7. A method of measuring film strain as defined in claim 1 wherein said film structure is comprised of:
a main body of the film;
a first beam attached at both ends to the main body; and
a second beam bisecting at a right angle and attached at one end to the first beam, and attached to the opposite end to said main body.
8. A method of measuring film strain as defined in claim 1 wherein said film structure is comprised of:
a main body of the film; and
a central member with at least first and second supporting members extending in opposite directions from the central member to the main body.
9. The method of measuring film strain as defined in claim 1 further comprising the step of measuring a plurality of bridged film structures to determine the relationship between stress and strain for the film.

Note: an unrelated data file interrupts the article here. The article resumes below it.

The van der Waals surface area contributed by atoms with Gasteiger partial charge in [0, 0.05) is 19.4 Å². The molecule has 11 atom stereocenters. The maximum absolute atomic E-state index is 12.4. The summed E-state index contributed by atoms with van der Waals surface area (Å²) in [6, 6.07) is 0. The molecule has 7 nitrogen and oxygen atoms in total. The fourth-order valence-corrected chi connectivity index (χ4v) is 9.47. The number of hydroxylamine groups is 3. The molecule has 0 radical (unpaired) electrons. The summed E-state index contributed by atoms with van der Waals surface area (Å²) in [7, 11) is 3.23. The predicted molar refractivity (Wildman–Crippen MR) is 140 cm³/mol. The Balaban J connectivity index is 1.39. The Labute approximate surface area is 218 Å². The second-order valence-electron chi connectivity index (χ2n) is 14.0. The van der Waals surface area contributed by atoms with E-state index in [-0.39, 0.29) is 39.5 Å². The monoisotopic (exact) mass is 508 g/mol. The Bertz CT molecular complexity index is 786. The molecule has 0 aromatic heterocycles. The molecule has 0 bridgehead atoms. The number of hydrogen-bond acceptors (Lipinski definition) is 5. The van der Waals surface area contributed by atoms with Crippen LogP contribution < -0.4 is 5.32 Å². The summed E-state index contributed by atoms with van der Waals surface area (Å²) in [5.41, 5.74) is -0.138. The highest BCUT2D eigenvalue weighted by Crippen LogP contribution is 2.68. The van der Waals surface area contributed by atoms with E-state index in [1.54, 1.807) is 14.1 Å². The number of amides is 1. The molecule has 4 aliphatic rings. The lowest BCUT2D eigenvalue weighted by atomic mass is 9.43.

10. A releasable structure comprising:
a substrate; and
a film formed on the substrate having a main body and a bridge structure with intrinsic tensile stress such that the structure is maintained by the substrate and is releasable from the substrate such that the structure deforms.
11. A releasable structure as defined in claim 10 wherein said structure is comprised of a first beam attached at both ends to the main body of the film, and a second beam bisecting at a right angle and attached at one end to the first beam, and attached at the opposite end to said main body.